Council backs developer’s exception

FRONT ROYAL – A developer is allowed to build narrower streets than required by the town in a large-scale project.

Town Council voted 5-1 on Monday to approve on first reading a request by the Front Royal Limited Partnership and David Vazzana for a special exception to local regulations that would allow the developer to build narrower streets on a 149-acre site near Happy Creek Road. Specifically, the exception allows a reduction of 4 feet from the minimum pavement width, base course and sub base for local and collector roads.

Councilman John Connolly said he hopes approval of the request would lead to the town receiving a comprehensive plan for the development. Councilman Jacob Meza said he knows members are split on street widths but he doesn’t want to keep the project from moving forward. Councilwoman Bébhinn Egger said she supports narrower streets because they are safer and more pedestrian-friendly.

Councilman Eugene Tewalt voted against approving the request.

Council must vote to approve the request on a second reading for the exception to take effect. Council delayed action on the request earlier this month to allow all members to be present for the vote.

While Front Royal Limited Partnership owns an adjacent, 604-acre site slated for development, the exception applies only to the 149-acre site zoned for residential use.

The motion as approved notes the special exception does not alter the regulation that requires a minimum street width to increase in order to meet the Virginia Department of Transportation road design manual guidelines where additional width is necessary, such as school bus access streets. The planned east-west connector road through the property also will be excluded from the exception.

Also at the meeting, council:
• Heard a report from Jennifer McDonald, executive director of the Front Royal-Warren County Economic Development Authority, who said she received a letter Friday from the Environmental Protection Agency releasing the lot slated for development by IT Federal. The EDA has waited for the letter for 14 months, McDonald said. IT Federal needs to submit a revised site plan to the town. The company now needs to decide on when it intends to begin construction, McDonald said.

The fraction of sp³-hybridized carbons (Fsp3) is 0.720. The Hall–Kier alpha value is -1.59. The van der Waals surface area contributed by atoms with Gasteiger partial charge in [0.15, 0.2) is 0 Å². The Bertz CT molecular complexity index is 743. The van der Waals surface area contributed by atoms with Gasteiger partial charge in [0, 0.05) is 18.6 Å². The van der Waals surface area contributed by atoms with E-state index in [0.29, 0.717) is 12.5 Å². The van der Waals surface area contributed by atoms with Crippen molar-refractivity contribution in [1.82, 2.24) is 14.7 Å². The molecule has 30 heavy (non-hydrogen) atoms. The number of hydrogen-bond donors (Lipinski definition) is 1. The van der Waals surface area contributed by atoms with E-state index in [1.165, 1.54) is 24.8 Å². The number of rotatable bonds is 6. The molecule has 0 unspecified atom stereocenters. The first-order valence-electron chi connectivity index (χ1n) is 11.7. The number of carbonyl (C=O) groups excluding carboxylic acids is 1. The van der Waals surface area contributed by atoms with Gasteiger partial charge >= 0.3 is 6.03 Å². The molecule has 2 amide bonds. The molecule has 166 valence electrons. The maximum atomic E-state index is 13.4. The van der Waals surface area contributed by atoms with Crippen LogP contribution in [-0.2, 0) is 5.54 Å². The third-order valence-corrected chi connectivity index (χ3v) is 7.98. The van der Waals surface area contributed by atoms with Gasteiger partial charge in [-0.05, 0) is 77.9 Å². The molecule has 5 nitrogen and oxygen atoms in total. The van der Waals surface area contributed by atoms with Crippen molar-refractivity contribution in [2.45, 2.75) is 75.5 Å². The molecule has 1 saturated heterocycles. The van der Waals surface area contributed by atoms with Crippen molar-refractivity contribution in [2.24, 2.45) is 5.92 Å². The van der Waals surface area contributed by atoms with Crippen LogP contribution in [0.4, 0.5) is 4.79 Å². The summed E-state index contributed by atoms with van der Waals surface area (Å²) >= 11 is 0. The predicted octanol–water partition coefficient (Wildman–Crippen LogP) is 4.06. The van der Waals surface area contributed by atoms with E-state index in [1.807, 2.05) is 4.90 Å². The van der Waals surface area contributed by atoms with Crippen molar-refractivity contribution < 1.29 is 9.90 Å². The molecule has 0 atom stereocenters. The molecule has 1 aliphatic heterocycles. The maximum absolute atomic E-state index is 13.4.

• Heard from Fred Frenzel, of the Virginia Department of Game and Inland Fisheries, who spoke about recent bear sightings and encounters in town and Warren County. Frenzel warned that the town will always have a bear problem and most incidents occur as the animals search for food.

• Adopted on its second and final reading a request by Gary Bunch for a special-use permit to build a home on a nonconforming lot on Jefferson Avenue. Town code requires a permit to build on such a lot in a residential district when the lot size equals 80 percent of the minimum width and area. The applicant’s lot is 7,500 square feet and 50 feet wide. The minimum lot size in the residential district is 10,000 square feet and 75 feet wide.

• Approved the renewal of the town’s Microsoft Enterprise Agreement that licenses 96 workstations with Windows 7 or 10; 120 users for Office 365 G3 Cloud; five users for Visio Pro; three licenses for Windows Server Datacenter Edition at a cost of $32,520 per year with a 3-year commitment. The purchase is through a state contract and did not need to be sent out for bids. They are the only authorized Microsoft large account reseller on the Virginia Information Technology website.

• Approved a request from Theresa Francis, special events manager of Christendom College, for a donation of a town flag to the institution. The flag costs $191.

• Approved a request from the Warren Heritage Society for an in-kind donation to offset utility expenses incurred by the organization equal to $15,000 for services at 101 Chester St., for fiscal 2017. Council has approved similar requests the last two years. Council further asks that the organization try to improve the efficiency of their buildings and report these efforts before asking for donations in the future.
Approved a resolution of support to change the state law by allowing 5 percent of lottery sales returned to localities. Greg Evans, mayor of Crewe, made the request on behalf of the Nottoway County communities.

Contact staff writer Alex Bridges at 540-465-5137 ext. 125, or abridges@nvdaily.com.